Horse races canceled
The Crooked River Roundup Race Meet is officially canceled for 2020.
The decision was announced Friday, two weeks after the roundup board announced the cancelation of the rodeo.
"We feel really bad because I really believe that this is a time when our community probably needed a night at the races more than they have ever needed it before," said Race Chair Doug Smith.
The event was scheduled for July 15-18, and since Gov. Kate Brown has recommended canceling or significantly modifying events that draw large numbers until at least September, race meet organizers didn't see a viable way to hold the event with a live crowd.
"I don't believe that the social distancing guidelines that are in place by the State of Oregon will allow us to do anything," Smith said. "I'd sure hate to be the person who had to stand outside the gate and say, 'Oh, you 250 can get in, but the rest of your can't,' so I don't think a limited crowd would work."
The roundup board considered other options, such as a simulcast version of the races where people wager online, or delaying the races until sometime in the fall, but none of the ideas looked feasible. The event would either face financial difficulties or scheduling conflicts with other major horse racing meets.
"The other thing is the reason we put on the Crooked River Roundup Race Meet is to stir economic activity in Prineville," Smith added. "If we ran it with no spectators, it wasn't going to stir economic activity in Prineville. So now you reach out to your sponsors and say, 'Gosh, sponsor this thing that's not going to help you that much.'"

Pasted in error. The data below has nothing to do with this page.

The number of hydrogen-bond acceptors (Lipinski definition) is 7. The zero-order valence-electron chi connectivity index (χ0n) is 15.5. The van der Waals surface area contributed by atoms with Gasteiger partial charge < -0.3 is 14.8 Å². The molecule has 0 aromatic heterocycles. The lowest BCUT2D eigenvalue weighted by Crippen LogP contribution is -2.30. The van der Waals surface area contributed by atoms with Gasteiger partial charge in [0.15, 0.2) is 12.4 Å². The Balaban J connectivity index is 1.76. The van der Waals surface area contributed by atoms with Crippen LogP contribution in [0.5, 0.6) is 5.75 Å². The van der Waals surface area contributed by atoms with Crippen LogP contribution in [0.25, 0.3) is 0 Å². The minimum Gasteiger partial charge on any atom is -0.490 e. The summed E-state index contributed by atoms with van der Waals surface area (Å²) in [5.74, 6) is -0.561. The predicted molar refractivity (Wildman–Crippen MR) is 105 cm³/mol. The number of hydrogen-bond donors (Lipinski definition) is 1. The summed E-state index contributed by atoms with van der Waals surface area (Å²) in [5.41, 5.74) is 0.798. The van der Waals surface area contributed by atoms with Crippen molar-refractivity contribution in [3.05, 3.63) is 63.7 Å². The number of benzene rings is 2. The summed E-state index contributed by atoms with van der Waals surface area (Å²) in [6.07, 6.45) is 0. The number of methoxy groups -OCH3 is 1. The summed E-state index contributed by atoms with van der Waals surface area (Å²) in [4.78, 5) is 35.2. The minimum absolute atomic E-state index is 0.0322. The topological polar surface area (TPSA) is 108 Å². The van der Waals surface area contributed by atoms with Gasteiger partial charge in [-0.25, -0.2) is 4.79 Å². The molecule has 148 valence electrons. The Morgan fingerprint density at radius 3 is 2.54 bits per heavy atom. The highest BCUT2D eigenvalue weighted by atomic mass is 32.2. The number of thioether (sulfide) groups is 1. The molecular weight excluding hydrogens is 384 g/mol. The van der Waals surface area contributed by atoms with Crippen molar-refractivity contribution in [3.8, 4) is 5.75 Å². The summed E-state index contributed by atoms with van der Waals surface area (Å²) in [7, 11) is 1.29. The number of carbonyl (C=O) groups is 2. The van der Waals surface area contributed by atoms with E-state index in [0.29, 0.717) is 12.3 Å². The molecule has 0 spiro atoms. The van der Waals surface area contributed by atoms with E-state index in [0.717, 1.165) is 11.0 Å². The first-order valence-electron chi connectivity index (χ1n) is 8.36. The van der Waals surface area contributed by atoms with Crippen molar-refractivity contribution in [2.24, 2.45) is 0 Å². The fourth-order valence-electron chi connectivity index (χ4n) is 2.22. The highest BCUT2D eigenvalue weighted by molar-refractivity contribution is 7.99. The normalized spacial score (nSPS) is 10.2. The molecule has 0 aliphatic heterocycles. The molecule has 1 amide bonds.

Smith said that board members are brokenhearted about the decision to cancel the 2020 race meet, but at the same time, they don't want to put the community at risk of an outbreak.
"If we had somebody come in from out of the area and suddenly Crook County instead of having one confirmed COVID case has 25 the next week, you just couldn't take that chance," he said.
Without a race meet to organize this summer, the focus has shifted to helping other community events and needs. Smith said the roundup board has already reached out to the Crook County Fair Board offering to help them in whatever way it can.
"The roundup board is very dedicated to making good things happen in the community," Smith said.
In addition, the Oregon Racing Commission money that helps fund the race meet will be used to try to help keep horsemen and riders in business at other Oregon venues.
"We felt like the best thing for us to do is to take it (the cancelation) and try to turn it into a positive as best we can," Smith said.
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